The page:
Following up on my article yesterday, and beating a dead horse, this is a reminder that the free upgrade to Windows 10 ends on July 29th. I’ll also share a couple options to lock in your rights, in case you aren’t quite ready to upgrade.
Based on the wording from Microsoft, it may not be possible to upgrade for free on the 29th itself:
The free upgrade is a full version of Windows (not a trial or introductory version) and is available until July 29, 2016. Once you upgrade, you’ll have Windows 10 for free on that device.
Hence, you want to make sure you lock in all your upgrades by the 28th, not the 29th… to be safe.
Not ready to upgrade? Remember that Windows 10 uses the same bootloader and filesystem as Windows 7 through 8.1. So, they offer a simple undo option. By upgrading in-place, and then reversing the installation (after it successfully activates, of course), you then have netted yourself the ability to reinstall Windows 10 at any time in the future – while keeping your old version of Windows intact.
I’ve done this on my Home Theater PC, which I rely on with Windows Media Center. Like many, I’m very disappointed that Microsoft has failed to deliver to customers that invested in the Media Center ecosystem. Windows Media Center was removed from Windows 10 – though Media Center users do get to keep DVD playback and MPEG codecs if upgraded in-place through the Windows 10 install app. We were originally told that our upgrade path, would be DVR services on Xbox One. That feature is now “on indefinite hold” (in Microsoft’s words), leaving Digital Cable (CableCARD) users, with no option, but to be bitter-clingers to Windows 7/8.1 with Media Center.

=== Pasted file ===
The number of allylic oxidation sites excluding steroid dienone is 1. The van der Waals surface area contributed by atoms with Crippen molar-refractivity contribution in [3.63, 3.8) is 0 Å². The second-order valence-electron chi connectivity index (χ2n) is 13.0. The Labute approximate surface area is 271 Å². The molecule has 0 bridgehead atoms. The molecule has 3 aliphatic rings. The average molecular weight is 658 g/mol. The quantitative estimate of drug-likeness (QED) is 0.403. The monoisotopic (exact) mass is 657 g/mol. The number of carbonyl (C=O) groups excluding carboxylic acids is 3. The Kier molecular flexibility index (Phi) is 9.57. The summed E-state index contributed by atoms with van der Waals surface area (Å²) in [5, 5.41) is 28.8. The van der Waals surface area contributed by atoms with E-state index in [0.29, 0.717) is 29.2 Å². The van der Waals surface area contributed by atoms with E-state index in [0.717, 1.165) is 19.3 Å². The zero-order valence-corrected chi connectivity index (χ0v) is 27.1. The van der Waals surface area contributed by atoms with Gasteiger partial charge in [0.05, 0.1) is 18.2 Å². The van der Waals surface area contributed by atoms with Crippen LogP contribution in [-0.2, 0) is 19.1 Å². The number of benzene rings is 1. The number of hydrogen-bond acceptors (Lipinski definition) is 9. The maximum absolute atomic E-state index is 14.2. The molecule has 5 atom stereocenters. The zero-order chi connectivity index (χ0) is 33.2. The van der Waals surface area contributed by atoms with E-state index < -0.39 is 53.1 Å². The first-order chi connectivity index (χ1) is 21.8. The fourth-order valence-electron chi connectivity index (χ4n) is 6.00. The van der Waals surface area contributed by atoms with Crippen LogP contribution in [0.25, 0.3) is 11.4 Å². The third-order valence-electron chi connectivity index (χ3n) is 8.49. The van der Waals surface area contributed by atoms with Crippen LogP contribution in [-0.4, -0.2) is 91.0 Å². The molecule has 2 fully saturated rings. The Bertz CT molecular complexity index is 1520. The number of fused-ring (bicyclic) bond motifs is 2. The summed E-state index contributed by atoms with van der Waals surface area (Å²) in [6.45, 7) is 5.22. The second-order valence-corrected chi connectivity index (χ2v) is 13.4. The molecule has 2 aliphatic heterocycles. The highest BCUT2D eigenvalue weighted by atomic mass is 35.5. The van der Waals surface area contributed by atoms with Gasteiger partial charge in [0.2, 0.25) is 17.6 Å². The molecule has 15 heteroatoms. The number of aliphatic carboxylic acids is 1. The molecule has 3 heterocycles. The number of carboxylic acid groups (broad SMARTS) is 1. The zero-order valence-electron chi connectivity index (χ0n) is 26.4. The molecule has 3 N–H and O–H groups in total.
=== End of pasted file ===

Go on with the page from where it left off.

I did a momentary upgrade to Windows 10 on my 4th Generation Intel Core NUC, and then immediately downgraded once I confirmed that Windows 10 had activated successfully.
That step is important. If you don’t let Windows 10 fully activate, it won’t establish a Digital Entitlement (or digital license, as it will soon be called) for your machine.
To check if Windows 10 has been activated, go to Start Menu -> Settings -> Update & Recovery -> Activation tab. It will say “Windows 10 is activated with a Digital Entitlement” if your upgrade rights are successfully stored in the cloud.
From there, you can format or replace your hard drive in the future, and Windows 10 will activate properly – sans the need for a product key. A product key will be beamed down after the reinstall completes, from Microsoft’s cloud. It does this using your MAC address of your Ethernet port, amongst other checks, similar to iTunes copy protection.
A Different Way
Here’s a path that I used for my mother’s aging laptop. I said laptop! There’s no way I’m making her re-learn another version of Windows, at least until Windows 7 ends Extended Support.
So, for her machine, I took a blank hard drive, and booted it off of a USB drive that I built using the Windows 10 Media Creation Tool.
Since Windows 10 Build 1511, install flash drives built using the Media Creation Tool will accept BIOS-embedded Windows product keys for Windows 7, 8, and 8.1. So, I had Windows 10 install itself onto the bare drive. Then, I made sure it had activated successfully. Finally, I simply wiped the hard drive… and put back in the original hard drive that had Windows 7 still on it.
There were never any two Windows installs in use at the same time, so that path doesn’t violate Windows license rights.
If you’re nervous about a Windows downgrade failing for some reason, it’s a sure-fire way to lock in Windows 10 upgrade rights on the machine… without having to touch your current installation.